BUSINESS
April 19, 2006 | By Akweli Parker INQUIRER STAFF WRITER
For all the talk of information-technology jobs going overseas, one area high-tech firm sees the United States as still a good place to do business - and to employ programmers. The firm, QlikTech (pronounced click-tech), is Swedish. At least it was until a few weeks ago, when it moved its world headquarters from Lund, Sweden, to Radnor. "In order to become a really global company with really global success, you have to succeed in the U.S.," said M?ns Hultman, the Swedish chief executive officer of QlikTech.
BUSINESS
September 21, 2006 | By Akweli Parker INQUIRER STAFF WRITER
As shares of Oracle Corp. paced gains on Wall Street yesterday after a glowing earnings report late Tuesday, rival SAP AG scrambled to douse incendiary remarks made at its expense by Oracle officials. Germany-based SAP has its headquarters for North and South America in Newtown Square, where it employs about 1,500. In releasing better-than-expected fiscal first-quarter earnings results Tuesday, Oracle president Larry Ellison said a shaken SAP was rethinking its strategy. He also said his rival was delaying a major product release until 2010.
NEWS
April 28, 1998 | By Christine S. Bahls and Richard V. Sabatini, FOR THE INQUIRER Inquirer correspondents Lewis Kamb and Mark Binker also contributed to this article
A Bucks County computer specialist on assignment in Lenexa, Kan., apparently was murdered in her hotel room over the weekend, police said yesterday. Claire-Marie Monti, 32, of Holland, was found in her room at the Howard Johnson's hotel on Sunday by two members of the housekeeping staff. Police suspect she was strangled. Monti was part of a team of computer specialists from Prophet 21 Inc. in Yardley who went to the Midwest on Thursday to help clients. She was the only member of the team sent to Kansas City, police and a company official said.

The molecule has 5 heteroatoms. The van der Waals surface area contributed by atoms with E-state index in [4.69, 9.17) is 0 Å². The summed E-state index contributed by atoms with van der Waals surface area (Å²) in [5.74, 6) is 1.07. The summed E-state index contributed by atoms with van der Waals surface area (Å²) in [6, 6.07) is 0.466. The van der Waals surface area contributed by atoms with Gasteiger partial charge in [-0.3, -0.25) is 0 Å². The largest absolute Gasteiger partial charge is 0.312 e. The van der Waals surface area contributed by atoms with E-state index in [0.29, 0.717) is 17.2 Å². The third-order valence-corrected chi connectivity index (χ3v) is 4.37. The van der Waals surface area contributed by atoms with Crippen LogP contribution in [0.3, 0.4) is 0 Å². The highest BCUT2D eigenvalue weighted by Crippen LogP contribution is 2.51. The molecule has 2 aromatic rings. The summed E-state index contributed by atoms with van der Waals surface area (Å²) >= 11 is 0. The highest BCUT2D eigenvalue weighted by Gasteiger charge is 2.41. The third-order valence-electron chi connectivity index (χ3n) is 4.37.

BUSINESS
October 20, 2006 | By Akweli Parker INQUIRER STAFF WRITER
After a profitable second quarter that many analysts nonetheless considered a stumble, SAP AG seems to have regained its footing in the third quarter. It announced yesterday that software license sales increased 17 percent to 691 million euros, or $866 million, compared with 590 million euros, or $743 million, in the third quarter of 2005. The quarter also served as validation - temporarily at least - of SAP's steady-as-she-goes business strategy, which came under attack recently by rival software-maker Oracle Corp.
BUSINESS
December 22, 2011 | By Joshua Freed, Associated Press
Technology stocks fell Wednesday, dragged down by a weak earnings report from the business software maker Oracle Corp. Broad market indexes were flat. The Dow Jones industrial average eked out a gain of 4 points after having been down most of the day. The Dow was down 104 points at midday, led by technology stocks. The rare earnings miss by Oracle raised worries that weak government and business spending might hurt other big technology companies. International Business Machines Corp., the largest computer-services company, was by far the biggest loser in the Dow, falling 3.1 percent to $181.47.
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ARTICLES BY DATE